Three girls walked past me – I would guess they were 12 or 13 years old but trying to look much older – and then they paused for no reason other than to look around and be looked at. The first one was wearing: heavy makeup, a choppy-straight hair cut, a halter top that wrapped around the slightest hint of a developing chest and exposed the rest of her shoulders and belly, acid-washed low-rider jeans, and 2-inch high heels. With slight variations in color scheme, the other two were wearing identical ensembles. The matching hair and outfits made me laugh. Then I noticed their matching postures and I just felt sad. They all stood with their arms tightly hugging their waists and one leg crossed in front of the other. They oozed insecurity with every little tilt of their heads and awkward tug on their skimpy clothes. Ah, puberty. I remember it well.
I have conducted a very scientific survey of family, friends, vague acquaintances, and total strangers in line at Target, and am convinced that no one on the planet actually enjoyed Junior High School. At best there may be a few who survived it, like someone survives a case of herpes I suppose. But at worst, most say – with a slight facial tic – it was a traumatic wasteland of emotional fallout from which it has taken them years and extensive therapy to recover. Why is this? I promise not to spew my own pitiful teen angst onto the screen for all to see because I’m saving that for my first novel, but I am going to wonder aloud at the causes of this phenomenon.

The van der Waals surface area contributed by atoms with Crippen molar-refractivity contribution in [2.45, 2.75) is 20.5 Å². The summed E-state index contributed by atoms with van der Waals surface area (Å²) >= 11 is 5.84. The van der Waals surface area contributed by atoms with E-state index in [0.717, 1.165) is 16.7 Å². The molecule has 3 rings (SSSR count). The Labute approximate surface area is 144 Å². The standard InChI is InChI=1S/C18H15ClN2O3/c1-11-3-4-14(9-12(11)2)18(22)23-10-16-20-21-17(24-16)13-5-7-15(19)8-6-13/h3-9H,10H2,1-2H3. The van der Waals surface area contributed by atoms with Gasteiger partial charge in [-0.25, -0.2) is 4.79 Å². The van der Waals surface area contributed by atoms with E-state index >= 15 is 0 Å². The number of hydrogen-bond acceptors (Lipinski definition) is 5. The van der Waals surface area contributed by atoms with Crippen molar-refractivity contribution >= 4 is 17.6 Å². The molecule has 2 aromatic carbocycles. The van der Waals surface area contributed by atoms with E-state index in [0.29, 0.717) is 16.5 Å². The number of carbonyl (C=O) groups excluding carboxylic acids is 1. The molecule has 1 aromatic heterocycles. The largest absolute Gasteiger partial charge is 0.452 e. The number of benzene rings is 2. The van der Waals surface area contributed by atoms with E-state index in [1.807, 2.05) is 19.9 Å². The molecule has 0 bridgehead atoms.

First of all, I am puzzled by the fact that for all the stories I’ve
“Weren’t we just so cool when we put a wet sponge on
When I think about Junior High, the thing that causes me the most pain is not the fact that I was on the receiving end of a few mean tricks, but that I cared. With pitiful desperation, I wanted to be accepted by the very group of girls who were being mean to me. Today, from my lofty adult perch, I look down on my 13 year old self and I want to shake her and tell her that in the end it makes absolutely no difference who she sat by in the cafeteria and it makes even less difference whether or not the cute boys left her standing there while they threw every other girl, protesting but not too much, into the snow. I look around at my life now – my beautiful kids, my awesome husband, my amazing teaching job – and I know that the Jr. High stuff totally doesn’t matter.
But the maddening thing is that it mattered at the time. I was unsure of who I was and so uncomfortable with finding out that I just wanted to be like everyone else. More to the point, I wanted to be liked by everyone else. For the price of an Izod and a pair of Levi courds, I could even look like everyone else. Why should I stand out when I could blend, blend, blend….
So here’s my tribute to Junior High: Andy Warhol’s 100 Soup Cans. In the 1960s Warhol made quite a few different versions of Campbell’s soup cans – single soup cans, soup cans with their wrappers coming off, stacks of cans, dresses made out of cans – but this one is my favorite. To Warhol, the image said something about the aspects of popular culture that had made Campbell’s soup an American icon, namely post-war consumerism, mass production, and the success of the advertising industry. To me, it says more about teen crowd mentality. It’s a metaphor for the two embarrassing years of my life when I aspired to a uniformity of packaging that devalued the unique in favor of the popular. . . and common.